Ansel & Clair’s Adventures in Africa is a highly impressive educational interactive with large variety of information about Africa provided.

I feel fortunate to have been given the chance to review many educational apps and after experiencing many interactive games aimed at teaching children, I must say that I am very impressed with the quality, subject matter and overall immersive experience created by Ansel & Clair’s Adventures in Africa.

Meet Ansel, a travel photographer from planet Virtoos, and Clair, the Virtoosian robot who accompanies Ansel on his journey to Africa. Help Ansel take photos of animals, plants, and other important places and objects in three different locales in Africa, specifically the Nile Valley, Sahara Desert and the Serengeti Plains, learning a vast amount of knowledge along
the way. While flying to these areas, their space ship, the Marley Peterson, loses parts needed to fly back to the home planet. Help Ansel and Clair find these parts that have fallen from Marley, looking for them as the player goes about taking photos and learning about Africa. After the photos are taken, be sure to help Ansel match these photos to the correct areas in his travel log. It is especially nice how actual photographs of these objects are incorporated, showing the player real images of what they are photographing, a very nice touch that I greatly enjoy.

I think using intergalactic travelers to teach about Africa is a wonderful choice, as the use of Ansel, a true outsider, allows the players to explore the varied objects found in Africa in very fun and educational ways and creates situations for interesting comparisons to be made involving information young players may already know, such as Ansel thinking that humans keep all cats as pets – even lions or how Ansel is mistaken when he assumes humans eat all plants, not just some. I really appreciate the use of Clair, being a robot with a plethora of information she doles out at each opportunity.

I also like the fact that this app does not shy away from dangers one may find in Africa, such as possibly getting lost in a pyramid or coming across a potentially dangerous or poisonous animal. This info can be cautionary in nature but is never scary or over the top. I appreciate this info as very refreshing as we have many apps that are pure warm and fuzzy when involving animals and it is time my three year old is aware that some animals are not always friendly, especially since we live in an area where there are wild and potentially dangerous animals are rarely found in city limits, as well as the possibility of venomous snakes, spiders, or scorpions we need to be aware of.

The details of all the objects in this app are wonderful, realistic, beautiful and highly detailed. The animals all move slightly as they breathe, the trees sway in the wind and the Nile’s currents move slightly as boats also sway back and forth. Each area of this app has a lot to explore, not only in the animal, plant and other objects to photograph and learn about, but one can also experience the Serengeti in both the dry and wet seasons, learning about migration as well as watching snow fall on Mt. Kilimanjaro. One can explore both day and night time in the Sahara and learning about nocturnal animals, something I especially enjoyed.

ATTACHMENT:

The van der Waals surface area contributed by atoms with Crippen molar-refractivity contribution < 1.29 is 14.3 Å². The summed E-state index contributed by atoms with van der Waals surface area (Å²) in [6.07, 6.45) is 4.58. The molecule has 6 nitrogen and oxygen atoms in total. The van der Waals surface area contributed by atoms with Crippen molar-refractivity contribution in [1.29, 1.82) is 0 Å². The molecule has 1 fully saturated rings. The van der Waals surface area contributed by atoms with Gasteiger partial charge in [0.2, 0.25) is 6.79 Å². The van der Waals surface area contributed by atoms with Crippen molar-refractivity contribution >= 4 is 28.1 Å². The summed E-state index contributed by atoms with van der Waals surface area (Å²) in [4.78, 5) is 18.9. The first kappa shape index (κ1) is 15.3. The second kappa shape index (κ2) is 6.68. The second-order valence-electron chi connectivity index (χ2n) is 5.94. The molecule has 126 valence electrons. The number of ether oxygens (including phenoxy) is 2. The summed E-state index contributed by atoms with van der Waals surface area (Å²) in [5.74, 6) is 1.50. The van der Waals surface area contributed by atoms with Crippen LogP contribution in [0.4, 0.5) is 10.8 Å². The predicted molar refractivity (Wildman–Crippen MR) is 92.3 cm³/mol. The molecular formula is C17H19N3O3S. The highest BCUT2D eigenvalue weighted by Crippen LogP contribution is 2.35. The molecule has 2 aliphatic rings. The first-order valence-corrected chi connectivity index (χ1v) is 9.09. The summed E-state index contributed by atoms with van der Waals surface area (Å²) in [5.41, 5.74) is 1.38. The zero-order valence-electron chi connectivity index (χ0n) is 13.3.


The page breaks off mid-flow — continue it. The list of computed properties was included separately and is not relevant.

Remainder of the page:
Five mini-games are spread throughout this app that involves the pyramids, the lifecycle of frogs, a maze involving the reunification of mom and baby animals, matching the fur or skin to the correct animal and also a clock puzzle. Each of these games has three levels of difficulty, a nice touch. There is also a interactive 3D globe used to help the space ship find Africa in the beginning of this game. Do take the time to explore this globe, tapping the other continents as well to hear their names narrated. Personally, I really enjoyed looking through Ansel’s travel lot, arranging them where they need to by matching the photo’s taken with simple drawing of these same objects.

The content this app involving geography and life science is certainly impressive. I really like how extensive the info is about Egypt, with an abundance of history information. Some objects included have additional light bulbs one can tap for “Clairvision,” learning more in depth about a certain subject, such as mummies or migration.

It is very worthwhile to check out the info section of this app as it explains in great detail how the interface works. I greatly appreciate the explanation of what each interaction in each section has to offer and how it can be found. This master key is wonderful, very helpful when looking for a specific interaction that one may have missed on his own or when looking for a specific mini-game requested by one’s child. The intro to this app is equally as helpful to a first time player, but it would be nice if one could skip this and continue on with the game if they so choose.

This is an app highly recommended for both grade school classrooms as well as home use, and I suspect older kids and adults will sneak off and to play this game themselves there is so much to offer at any age group.

I hope to see Ansel and Clair visit other continents as well. This app’s approach to learning is fantastic, creative, and very immersive. I am very excited to see such apps be developed, I wish learning tools such as this were available when I was a child.

Posted in: Animals, By Age Range, By App Feature, Creativity, Geography, Just For Fun, Middle School, Nature, Parents and Kids, Preschool, Primary School, Reviews, Science

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